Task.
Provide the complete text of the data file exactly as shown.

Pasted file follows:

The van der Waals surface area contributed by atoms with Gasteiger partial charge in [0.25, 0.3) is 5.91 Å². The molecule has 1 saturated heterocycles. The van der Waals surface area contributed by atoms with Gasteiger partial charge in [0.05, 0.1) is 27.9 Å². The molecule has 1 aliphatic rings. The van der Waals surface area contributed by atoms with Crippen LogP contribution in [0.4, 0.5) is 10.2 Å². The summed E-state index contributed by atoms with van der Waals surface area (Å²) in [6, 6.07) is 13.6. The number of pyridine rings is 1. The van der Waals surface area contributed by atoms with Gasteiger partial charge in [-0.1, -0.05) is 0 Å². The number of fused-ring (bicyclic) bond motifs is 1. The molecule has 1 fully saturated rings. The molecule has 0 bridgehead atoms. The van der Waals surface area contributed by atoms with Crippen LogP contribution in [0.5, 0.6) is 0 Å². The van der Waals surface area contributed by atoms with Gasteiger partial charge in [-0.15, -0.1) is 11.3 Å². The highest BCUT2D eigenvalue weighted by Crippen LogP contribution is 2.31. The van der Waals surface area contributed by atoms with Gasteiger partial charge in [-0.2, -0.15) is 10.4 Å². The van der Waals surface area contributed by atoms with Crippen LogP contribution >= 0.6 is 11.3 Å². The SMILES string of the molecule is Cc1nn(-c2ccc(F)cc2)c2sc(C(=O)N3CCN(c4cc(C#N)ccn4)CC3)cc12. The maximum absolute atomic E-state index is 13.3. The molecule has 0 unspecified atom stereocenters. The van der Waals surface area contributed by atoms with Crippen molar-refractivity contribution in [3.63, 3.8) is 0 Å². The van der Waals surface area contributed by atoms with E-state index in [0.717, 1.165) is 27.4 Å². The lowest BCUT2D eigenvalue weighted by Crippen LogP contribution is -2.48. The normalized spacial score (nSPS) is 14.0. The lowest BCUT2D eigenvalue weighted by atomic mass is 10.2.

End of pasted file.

The van der Waals surface area contributed by atoms with Gasteiger partial charge in [0.25, 0.3) is 5.91 Å². The molecule has 1 saturated heterocycles. The van der Waals surface area contributed by atoms with Gasteiger partial charge in [0.05, 0.1) is 27.9 Å². The molecule has 1 aliphatic rings. The van der Waals surface area contributed by atoms with Crippen LogP contribution in [0.4, 0.5) is 10.2 Å². The summed E-state index contributed by atoms with van der Waals surface area (Å²) in [6, 6.07) is 13.6. The number of pyridine rings is 1. The van der Waals surface area contributed by atoms with Gasteiger partial charge in [-0.1, -0.05) is 0 Å². The number of fused-ring (bicyclic) bond motifs is 1. The molecule has 1 fully saturated rings. The molecule has 0 bridgehead atoms. The van der Waals surface area contributed by atoms with Crippen LogP contribution in [0.5, 0.6) is 0 Å². The van der Waals surface area contributed by atoms with Gasteiger partial charge in [-0.15, -0.1) is 11.3 Å². The highest BCUT2D eigenvalue weighted by Crippen LogP contribution is 2.31. The van der Waals surface area contributed by atoms with Gasteiger partial charge in [-0.2, -0.15) is 10.4 Å². The van der Waals surface area contributed by atoms with Crippen LogP contribution >= 0.6 is 11.3 Å². The SMILES string of the molecule is Cc1nn(-c2ccc(F)cc2)c2sc(C(=O)N3CCN(c4cc(C#N)ccn4)CC3)cc12. The maximum absolute atomic E-state index is 13.3. The molecule has 0 unspecified atom stereocenters. The van der Waals surface area contributed by atoms with Crippen molar-refractivity contribution in [3.63, 3.8) is 0 Å². The van der Waals surface area contributed by atoms with E-state index in [0.717, 1.165) is 27.4 Å². The lowest BCUT2D eigenvalue weighted by Crippen LogP contribution is -2.48. The normalized spacial score (nSPS) is 14.0. The lowest BCUT2D eigenvalue weighted by atomic mass is 10.2.